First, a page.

• On konj (a horse)


Of course, there are exceptions. There are some nouns that end in consonants that are in fact feminine, and so take on the feminine singular pronoun Ona (she). Many of these are abstract nouns, for example:


  • Ona ljubav (love)
  • Ona krv (blood)
  • Ona bol (pain)
  • Ona mladost (youth)
  • Ona starost (age)
  • Ona smrt (death)
  • Ona bolest (illness)
  • Ona noć (night)


Feminine Nouns


Most feminine nouns end in a. The pronoun for feminine nouns, as we’ve mentioned, is Оna (she). Here are some examples:


  • Оna Porodica (a family)
  • Оna Мajka (a mother)
  • Оna Sestra (a sister)
  • Ona baba (a grandmother)
  • Ona olovka (a pencil)
  • Ona kuća (a house)


The exception here is deda (grandfather). Yes, grammatically it is a feminine noun. However, due to its meaning it is impossible for it to be treated as such, and must be treated as a masculine noun.


Additionally, all nouns denoting that a person is female are feminine, even if they end in a consonant. For example:


  • Оna Mis (miss)
  • Оna Madam (madam)


Neutral Nouns


Neutral nouns end in o or e. The pronoun for neutral nouns is Ono (it). Here are some examples:


  • Оno More (sea)
  • Ono Nebo (sky)
  • Ono Dete (a child)
  • Ono Drvo (tree)
  • Ono Vreme (time/weather)


There is one exception: auto (automobile). Grammatically, this should be a neutral noun. However, as previously explained, auto is simply the shortened form of automobil, meaning that it behaves like a masculine noun.


Practice: Gender


Exercise #1:


Now try this activity. Post your answers in the discussion and I will correct them. See if you can identify the gender (masculine, feminine, or neutral) for each of the following words:


  • majka (mother)
  • otac (father)
  • brat (brother)
  • more (sea)
  • Petar (a Serbian male name)
  • Slobodan (a Serbian male name)
  • vreme (time/weather)
  • biznismen (businessman)
  • unuk (grandson)
  • krevet (bed)
  • muzika (music)
  • Srbija (Serbia)
  • prozor (window)
  • kompjuter (computer)
  • telo (body)


Exercise #2:


Now, write all of these nouns in their plural form.


Animate and Inanimate Nouns


In the Serbian language, there is also a division between animate (živo) and inanimate (neživo) nouns.


Animate nouns refer to living creatures. Here are some examples:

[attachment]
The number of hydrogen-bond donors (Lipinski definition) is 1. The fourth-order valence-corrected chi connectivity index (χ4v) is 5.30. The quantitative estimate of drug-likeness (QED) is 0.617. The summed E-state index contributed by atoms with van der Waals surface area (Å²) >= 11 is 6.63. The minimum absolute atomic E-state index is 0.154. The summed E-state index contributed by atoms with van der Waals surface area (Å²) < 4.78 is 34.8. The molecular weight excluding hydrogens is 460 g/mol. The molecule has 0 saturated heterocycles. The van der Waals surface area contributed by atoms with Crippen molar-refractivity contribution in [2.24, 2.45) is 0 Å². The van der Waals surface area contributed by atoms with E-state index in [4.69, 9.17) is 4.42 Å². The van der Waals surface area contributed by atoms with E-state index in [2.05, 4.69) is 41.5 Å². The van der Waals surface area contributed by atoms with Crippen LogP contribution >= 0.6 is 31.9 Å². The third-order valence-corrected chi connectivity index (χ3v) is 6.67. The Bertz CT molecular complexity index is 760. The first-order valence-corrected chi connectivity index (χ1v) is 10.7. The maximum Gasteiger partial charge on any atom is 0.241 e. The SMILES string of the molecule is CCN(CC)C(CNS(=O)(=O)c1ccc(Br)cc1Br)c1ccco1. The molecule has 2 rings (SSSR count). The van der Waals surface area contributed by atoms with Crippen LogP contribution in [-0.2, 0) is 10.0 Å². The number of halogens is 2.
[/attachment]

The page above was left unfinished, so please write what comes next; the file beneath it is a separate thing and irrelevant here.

• оna majka (mother)
  • оna mačka (cat) 
  • оna devojčica (girl)
  • ona drugarica (female friend)
  • on pas (dog)
  • on konj (konj)
  • оn Tomislav Nikolić (name of the Serbian president)
  • on direktor (director)
  • on učitelj (teacher)


Inanimate nouns relate to abstract things and objects that are not alive. Here are some examples:


  • on sto (table)
  • оna tašna (purse)
  • оno vreme (time/weather)
  • оn telefon (telephone)
  • оna ljubav (love)
  • оna žurka (party)
  • оn strah (fear)
  • оna zima (winter)
  • оna Srbija (Serbia)
  • оno drvo (tree)


The question used to ask about animate objects in Serbian is: Кo je tо? (Who is it?), for example:


  • Кo je to?
    • To je labud.
  • Ko je to?
    • To je muškarac.


Another word for “man” besides muškarac, which is used here, is čovek.


The question used to ask about inanimate objects in Serbian is: Šta je to? (What is it?):


  • Šta je to?
    • To je kompjuter.
  • Šta je to?
    • To je tašna.


Practice: Animate and Inanimate Objects


Now try this activity. Post your answers in the discussion and I will correct them. See if you can identify which of the following are animate objects and which are inanimate objects:


  1. muzičar (musician)
  2. advokat (lawyer)
  3. drug ((male)friend)
  4. beba (baby)
  5. hrana (food)
  6. žena (woman)
  7. park (park)
  8. san (dream)
  9. taksista (taxi driver)
  10. nebo (sky)
  11. stolica (chair)
  12. krevet (bed)
  13. sin (son)
  14. ćerka (daugher)


Image Sources


Hero Image by amboo who? (CC BY-SA 2.0)